Review: taking Fentanyl and Marijuana together


Summary

Drug interactions are reported among people who take Fentanyl and Marijuana together. This review analyzes the effectiveness and drug interactions between Fentanyl and Marijuana. It is created by eHealthMe based on reports of 90 people who take the same drugs from FDA and social media, and is updated regularly.

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Fentanyl

Fentanyl has active ingredients of fentanyl citrate. It is often used in pain. (latest outcomes from Fentanyl 36,850 users)

Marijuana

Marijuana has active ingredients of marijuana. It is often used in drug abuse and dependence. (latest outcomes from Marijuana 1,962 users)

On Aug, 19, 2016

90 people who take Fentanyl, Marijuana are studied.


Number of reports submitted per year:

Fentanyl and Marijuana drug interactions.

Most common drug interactions over time *:

< 1 month:
  • serotonin syndrome
1 - 6 months:
  • accidental death
  • congestive cardiomyopathy
  • contusion
  • impaired work ability
  • multiple injuries
  • overdose
  • sleep disorder
  • subgaleal haematoma
1 - 2 years:
  • dental caries
  • mental disorder due to a general medical condition
  • substance abuse
  • toothache
  • dry mouth
  • gingival infection
  • tooth fracture
  • tooth infection
  • tooth loss
2 - 5 years:
  • serotonin syndrome
not specified:
  • respiratory arrest
  • cardiac arrest
  • substance abuse
  • drug abuse
  • pain
  • death
  • asthenia
  • cardio-respiratory arrest
  • headache
  • overdose

Most common drug interactions by gender *:

female:
  • asthenia
  • completed suicide
  • pain
  • depression
  • overdose
  • substance abuse
  • accidental overdose
  • anhedonia
  • anxiety
  • cardio-respiratory arrest
male:
  • respiratory arrest
  • cardiac arrest
  • substance abuse
  • drug abuse
  • death
  • dental caries
  • headache
  • pain
  • poisoning
  • cardio-respiratory arrest

Most common drug interactions by age *:

10-19:
  • drug abuse
  • substance abuse
  • respiratory arrest
  • cardiac arrest
  • drug dependence
  • overdose
  • poisoning
  • suicidal ideation
  • suicide attempt
  • aphasia
20-29:
  • substance abuse
  • conversion disorder
  • psychotic disorder
  • completed suicide
  • myoclonus
  • agitation
  • blood prolactin increased
  • convulsion
  • delusion
  • disorientation
30-39:
  • cardiac arrest
  • respiratory arrest
  • cardio-respiratory arrest
  • death
  • pain
  • accidental overdose
  • cerebrovascular accident
  • overdose
  • asthenia
  • chills
40-49:
  • asthenia
  • depression
  • pain
  • drug ineffective
  • abdominal pain
  • anaemia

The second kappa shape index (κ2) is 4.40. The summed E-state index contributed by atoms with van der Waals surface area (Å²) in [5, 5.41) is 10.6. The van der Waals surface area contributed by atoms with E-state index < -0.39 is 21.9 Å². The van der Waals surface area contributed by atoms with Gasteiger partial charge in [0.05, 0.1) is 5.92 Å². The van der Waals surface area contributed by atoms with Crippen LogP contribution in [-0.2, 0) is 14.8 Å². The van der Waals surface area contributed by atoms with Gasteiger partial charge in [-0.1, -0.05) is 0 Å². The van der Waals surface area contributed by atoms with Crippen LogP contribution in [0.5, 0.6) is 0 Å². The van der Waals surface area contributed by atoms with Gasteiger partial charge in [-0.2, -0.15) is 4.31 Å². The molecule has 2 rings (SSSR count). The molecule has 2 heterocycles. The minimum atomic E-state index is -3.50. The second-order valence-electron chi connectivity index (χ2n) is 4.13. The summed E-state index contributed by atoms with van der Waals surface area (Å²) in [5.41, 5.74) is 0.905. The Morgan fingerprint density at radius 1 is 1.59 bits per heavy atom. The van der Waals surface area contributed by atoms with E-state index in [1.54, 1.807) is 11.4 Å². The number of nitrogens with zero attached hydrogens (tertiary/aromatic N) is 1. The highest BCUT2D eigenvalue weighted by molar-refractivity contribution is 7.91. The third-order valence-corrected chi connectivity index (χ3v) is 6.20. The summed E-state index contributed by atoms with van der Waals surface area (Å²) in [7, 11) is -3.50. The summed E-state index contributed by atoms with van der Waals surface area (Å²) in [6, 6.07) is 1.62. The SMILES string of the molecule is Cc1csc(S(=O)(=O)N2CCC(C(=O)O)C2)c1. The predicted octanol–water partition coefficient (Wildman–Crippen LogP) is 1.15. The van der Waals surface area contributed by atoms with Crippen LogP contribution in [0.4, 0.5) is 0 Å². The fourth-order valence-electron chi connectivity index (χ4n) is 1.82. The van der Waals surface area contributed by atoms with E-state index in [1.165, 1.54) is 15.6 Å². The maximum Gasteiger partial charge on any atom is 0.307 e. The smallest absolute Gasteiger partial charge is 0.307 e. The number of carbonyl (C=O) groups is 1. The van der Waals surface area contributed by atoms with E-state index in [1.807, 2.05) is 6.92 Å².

• anhedonia
  • anxiety
  • arthritis
  • atelectasis
50-59:
  • death
  • abasia
  • ataxia
  • bronchitis
  • cardiac arrest
  • cardio-respiratory arrest
  • cough
  • dysstasia
  • moraxella infection
  • multiple sclerosis relapse
60+:
  • dizziness
  • fall
  • fatigue
  • headache
  • nausea
  • pain
  • arthralgia
  • eye oedema
  • feeling cold
  • femur fracture

* Approximation only. Some reports may have incomplete information.

How to use the study: print a copy of the study and bring it to your health teams to ensure drug risks and benefits are fully discussed and understood.

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On eHealthMe, Fentanyl (fentanyl citrate) is often used to treat pain. Marijuana (marijuana) is often used to treat drug abuse and dependence. Find out below the conditions the drugs are used for and how effective they are.

What is the drug used for and how effecitve is it:


NOTE: The study is based on active ingredients and brand name. Other drugs that have the same active ingredients (e.g. generic drugs) are NOT considered.

WARNING: Please DO NOT STOP MEDICATIONS without first consulting a physician since doing so could be hazardous to your health.

DISCLAIMER: All material available on eHealthMe.com is for informational purposes only, and is not a substitute for medical advice, diagnosis, or treatment provided by a qualified healthcare provider. All information is observation-only, and has not been supported by scientific studies or clinical trials unless otherwise stated. Different individuals may respond to medication in different ways. Every effort has been made to ensure that all information is accurate, up-to-date, and complete, but no guarantee is made to that effect. The use of the eHealthMe site and its content is at your own risk.

You may report adverse side effects to the FDA at http://www.fda.gov/medwatch/ or 1-800-FDA-1088 (1-800-332-1088).

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